The evolution of coaching and mentoring within organisations: Part 2

mentoring within organisations

The evolution of coaching and mentoring within organisations:  Part 2

In terms of mentoring within organisations certain mentoring relationships include a written agreement or contract that specifies the role of mentor and mentee and outlines the mentee’s learning objectives.  Once these objectives have been fulfilled, the relationship may be terminated unless a new contractual relationship is entered into.  If either party is dissatisfied with the other, the agreement can be voided and the parties may form other mentoring relationships.

While questions have been raised around formal mentoring programmes,  in contest of violating a key mentoring principle, that is, self-selection; arguing that few formal programmes have been successful.  Increasingly, such relationships form the basis of programmes that extend beyond their initial purpose of individual excellence.  Since participation in the mentoring process has grown substantially, where it comes to mentoring within organisations most are now using it in a number of ways including:


  • Advancing the interests of special groups


While in the past mentors chose protégés who looked, thought and acted as they did, new organisational mentoring initiatives are designed to assist members of select groups to rise in the organisation.  The mentor’s purpose is to assist women or members of certain other groups in upgrading their leadership skills and political savvy to enable them to move into managerial positions.


  • Sharing special skills and knowledge


Here the purpose is to encourage rapid development of company and product knowledge as well as job skills.  The loss of all of these skills is possible when a long-term employee or manager leaves the organisation in order to retire or join another company.  The worth of such knowledge became evident after companies downsized in the 1980s and early 1990s when they realised that the layoffs had resulted in significant losses in organisational memory and know-how.  Organisations with structured programmes anticipate a smoother transition following heavy staff cuts due to the economic downturn during that time.

Interestingly, mentoring relationships established for the purpose of sharing skills and knowledge have undergone a twist since technological growth has become critical to a company’s competitive advantage.  In these circumstances, rather than older, more experienced managers coaching younger employees, the reverse is now taking place.  In certain organisations young technicians are spending time with more senior managers and executives in order to make such individuals more comfortable with technology.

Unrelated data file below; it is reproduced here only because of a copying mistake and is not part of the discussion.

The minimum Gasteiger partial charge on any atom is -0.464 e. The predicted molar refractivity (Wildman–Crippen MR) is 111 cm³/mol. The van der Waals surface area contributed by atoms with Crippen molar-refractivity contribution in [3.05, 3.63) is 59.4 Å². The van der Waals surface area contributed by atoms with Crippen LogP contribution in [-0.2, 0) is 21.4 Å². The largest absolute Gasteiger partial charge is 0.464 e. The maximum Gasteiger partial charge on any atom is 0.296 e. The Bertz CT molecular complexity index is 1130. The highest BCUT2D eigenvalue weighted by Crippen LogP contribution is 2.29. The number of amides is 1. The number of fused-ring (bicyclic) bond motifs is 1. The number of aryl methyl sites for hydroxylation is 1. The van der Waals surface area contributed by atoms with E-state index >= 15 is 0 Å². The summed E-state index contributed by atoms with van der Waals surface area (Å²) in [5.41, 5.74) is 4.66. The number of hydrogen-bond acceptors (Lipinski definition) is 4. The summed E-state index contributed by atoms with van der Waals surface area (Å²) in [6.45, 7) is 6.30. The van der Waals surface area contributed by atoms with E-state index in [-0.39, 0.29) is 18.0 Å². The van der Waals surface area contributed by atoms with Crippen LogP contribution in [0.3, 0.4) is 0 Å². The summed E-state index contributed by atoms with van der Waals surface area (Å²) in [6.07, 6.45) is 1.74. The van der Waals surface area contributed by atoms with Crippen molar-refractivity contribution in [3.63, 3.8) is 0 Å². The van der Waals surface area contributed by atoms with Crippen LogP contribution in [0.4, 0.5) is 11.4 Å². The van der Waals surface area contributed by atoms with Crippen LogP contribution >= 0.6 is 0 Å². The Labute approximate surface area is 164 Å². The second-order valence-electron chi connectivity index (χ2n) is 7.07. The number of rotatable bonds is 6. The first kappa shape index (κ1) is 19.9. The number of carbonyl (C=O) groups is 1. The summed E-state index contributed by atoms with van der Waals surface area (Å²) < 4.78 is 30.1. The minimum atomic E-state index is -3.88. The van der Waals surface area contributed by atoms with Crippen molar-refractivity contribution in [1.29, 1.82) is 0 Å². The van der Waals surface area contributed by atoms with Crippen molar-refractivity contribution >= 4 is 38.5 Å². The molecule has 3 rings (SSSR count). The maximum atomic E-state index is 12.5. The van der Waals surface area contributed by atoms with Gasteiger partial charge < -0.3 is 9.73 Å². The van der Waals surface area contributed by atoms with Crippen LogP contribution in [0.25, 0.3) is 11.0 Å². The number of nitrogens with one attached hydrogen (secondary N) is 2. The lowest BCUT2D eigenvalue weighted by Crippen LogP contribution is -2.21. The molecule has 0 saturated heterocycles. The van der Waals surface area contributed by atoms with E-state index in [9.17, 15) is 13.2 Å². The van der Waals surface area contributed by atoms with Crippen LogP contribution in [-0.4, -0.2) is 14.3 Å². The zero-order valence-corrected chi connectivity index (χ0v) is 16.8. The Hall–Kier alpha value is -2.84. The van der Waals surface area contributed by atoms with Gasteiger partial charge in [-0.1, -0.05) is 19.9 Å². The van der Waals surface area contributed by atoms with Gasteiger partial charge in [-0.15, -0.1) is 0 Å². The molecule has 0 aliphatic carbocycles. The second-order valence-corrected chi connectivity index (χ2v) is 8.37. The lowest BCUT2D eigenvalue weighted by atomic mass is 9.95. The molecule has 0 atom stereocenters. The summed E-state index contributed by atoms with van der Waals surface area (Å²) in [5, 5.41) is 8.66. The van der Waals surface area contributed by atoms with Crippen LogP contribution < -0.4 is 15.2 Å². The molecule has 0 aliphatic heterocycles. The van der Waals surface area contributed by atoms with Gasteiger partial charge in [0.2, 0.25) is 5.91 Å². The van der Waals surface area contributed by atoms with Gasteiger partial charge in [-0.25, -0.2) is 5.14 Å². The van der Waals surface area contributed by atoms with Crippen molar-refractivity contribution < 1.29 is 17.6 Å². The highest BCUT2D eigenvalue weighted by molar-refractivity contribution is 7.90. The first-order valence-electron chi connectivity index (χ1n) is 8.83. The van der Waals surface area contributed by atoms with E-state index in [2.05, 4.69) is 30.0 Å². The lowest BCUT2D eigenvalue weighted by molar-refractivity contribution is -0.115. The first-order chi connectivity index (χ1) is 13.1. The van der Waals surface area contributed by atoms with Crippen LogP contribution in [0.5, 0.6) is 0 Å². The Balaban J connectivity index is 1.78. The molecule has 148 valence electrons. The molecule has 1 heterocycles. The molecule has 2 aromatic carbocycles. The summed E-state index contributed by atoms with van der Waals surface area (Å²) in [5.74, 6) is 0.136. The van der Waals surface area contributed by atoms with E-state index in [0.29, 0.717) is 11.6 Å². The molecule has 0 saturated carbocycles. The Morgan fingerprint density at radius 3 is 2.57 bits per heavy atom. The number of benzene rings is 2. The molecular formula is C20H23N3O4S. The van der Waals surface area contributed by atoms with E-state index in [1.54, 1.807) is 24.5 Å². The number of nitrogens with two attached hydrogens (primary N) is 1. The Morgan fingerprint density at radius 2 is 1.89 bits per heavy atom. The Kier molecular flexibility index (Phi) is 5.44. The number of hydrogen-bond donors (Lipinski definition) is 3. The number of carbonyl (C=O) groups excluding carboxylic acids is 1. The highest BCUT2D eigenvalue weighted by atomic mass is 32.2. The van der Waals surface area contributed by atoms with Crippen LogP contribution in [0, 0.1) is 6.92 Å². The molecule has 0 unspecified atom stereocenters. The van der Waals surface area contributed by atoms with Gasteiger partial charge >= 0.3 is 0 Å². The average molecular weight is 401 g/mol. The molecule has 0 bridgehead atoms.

• Satisfying the needs for younger employees to participate in decision making


In the past, mentoring within organisations saw young protégés as empty vessels waiting to be filled by their more experienced seniors.  There was no consideration or awareness that mentees possessed the knowledge that would benefit either the mentor or the organisation at large.  However, this is no longer the case.   The emphasis on employee participation, empowerment and team decision making has put an end to this notion.  Since not only do those being mentored seek to voice their opinions, they also request the right to do so.  Hence, organisations are training more junior employees to ensure that they participate as proactive partners in the process of departmental and organisational problem solving.


  • Supporting knowledge management


It has been found that mentoring is an effective way of bringing employees together in order to share good feelings about their work and the workplace in general.   Past tendencies to hoard knowledge, skills and know-how disappears as helping another via mentoring builds goodwill and even results in friendship.  For this reason, many organisations encourage managers to take on more than one mentee and mentees to enlist more than one mentor.  Many organisations also believe that over time mentoring can create numerous productive relationships and hence improve the quality of life in the workplace in general.


Mentoring through the ages


Stone Age: Young cave dwellers learn from their elders the techniques of how to



Ancient Greece: Young men are tutored by older males in life values – a relationship described by Homer in The Odyssey and lived by Plato and Socrates.


Middle Ages: The rise of apprenticeships and later guilds where talented young men learn from skilled artisans. These same relationships exist in the practice of medicine and religion and later in law.


Early 1900s: Beginning of psychotherapy that provides psychological theories of adult development that serve as half of the foundation of coaching as  means of adult development and growth, with Sigmund Freud’s interpretation of personal life, Alfred Adler’s growth model, Carl Jung’s belief in rites of passage, and Erik Erikson’s turning points.


Late 1950s: Field of adult development arises as an outgrowth of developmental psychology. It begins first as the study of children and adolescents then expands to include adult development – the study of normal and extraordinary growth and development of adults – and subsequent corporate investment in formal training.


Late 1980s: Renewed interest in mentoring from brain drain due to waves of downsizing and early retirements triggered by economic downturns.


1990s: Formalized programs in mentoring.


Late 1990s–Early 2000s: Corporate programs extend beyond individual excellence to achievement of corporate goals.

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